When will the book become available? I plan on releasing the original (German) version until mid or late 2023. The English version depends on your help with finding a translator who is willing to work for the heck of it, just like I do. Give me a comment if you are that person or if you know someone who might be.

[image: ‘Beatles For Sale’ remake by DeviantArt user uptowngirl587 (CC BY-SA 3.0)]

PS, the German version comes out in a weekly fashion, chapterwise,. Go have a look.

And yet, I love it so

After hours of nightly contemplating the immense depth and amount of corruption, incompetence and insincerity I have the doubtful honour of being allowed to witness and which affects my life on a daily basis I felt like I needed a shot of Heavy Metal to keep my mind from further spiralling into negativity again. Metal has always been my drug of choice which helped me kill the pain of living in this age, and I am aware of it for quite some time. As a consequence, I stopped listening to music almost completely for a few years.
There is yet another quality to Metal that I was not aware of, which I was constantly seeking to apply, though: to have someone scream at the evil in man and to have them shout with rage, and spit in the faces of the gods that failed.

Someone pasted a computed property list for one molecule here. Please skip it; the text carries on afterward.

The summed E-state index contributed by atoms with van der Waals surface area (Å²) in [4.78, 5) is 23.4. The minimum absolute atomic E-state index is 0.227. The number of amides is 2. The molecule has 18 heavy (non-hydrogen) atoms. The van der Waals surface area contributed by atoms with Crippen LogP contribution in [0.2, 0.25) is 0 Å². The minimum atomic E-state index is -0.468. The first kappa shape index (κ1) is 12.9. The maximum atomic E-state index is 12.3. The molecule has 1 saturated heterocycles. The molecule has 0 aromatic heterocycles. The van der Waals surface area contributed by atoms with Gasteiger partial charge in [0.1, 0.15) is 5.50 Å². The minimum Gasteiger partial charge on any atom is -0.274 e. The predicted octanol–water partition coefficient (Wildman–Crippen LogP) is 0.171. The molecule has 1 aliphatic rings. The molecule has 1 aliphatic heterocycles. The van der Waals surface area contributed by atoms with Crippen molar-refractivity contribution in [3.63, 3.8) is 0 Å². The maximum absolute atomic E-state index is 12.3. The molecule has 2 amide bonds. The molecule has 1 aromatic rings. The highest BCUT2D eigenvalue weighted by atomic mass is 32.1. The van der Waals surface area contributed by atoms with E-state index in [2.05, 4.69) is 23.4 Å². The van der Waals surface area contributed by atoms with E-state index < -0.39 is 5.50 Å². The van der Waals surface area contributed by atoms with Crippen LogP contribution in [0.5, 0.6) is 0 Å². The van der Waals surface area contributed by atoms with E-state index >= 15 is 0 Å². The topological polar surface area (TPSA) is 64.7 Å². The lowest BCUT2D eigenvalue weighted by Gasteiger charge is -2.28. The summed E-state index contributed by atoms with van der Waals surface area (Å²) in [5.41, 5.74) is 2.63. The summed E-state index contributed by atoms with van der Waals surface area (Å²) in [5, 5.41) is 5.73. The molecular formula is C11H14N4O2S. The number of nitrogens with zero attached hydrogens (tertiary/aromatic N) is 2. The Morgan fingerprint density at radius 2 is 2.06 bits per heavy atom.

Seeing things a bit different today, my return to screeching guitars, galloping basses, thundering drums and voices like air-raid sirens became sort of an amusing bed-in which presented me with the question who these people were shouting at. The greed, the ignorance, the imposture, the make-believe, the displays of incompetence in compensating for incompetence*, they are all rather laughable than enraging. We are players in a charade called Auroville, and if we didn’t have it all backwards it could be such an enjoyable experience, like a child’s birthday. And you out there who would smirk or snort at my utterings, you are completely right, though probably for the wrong reasons. For you are like us, because we are like you.

(* German = Inkompetenzkompensationsinkompetenz. I accidently found this in a dictionary and just couldn’t resist. Yays for compound words!)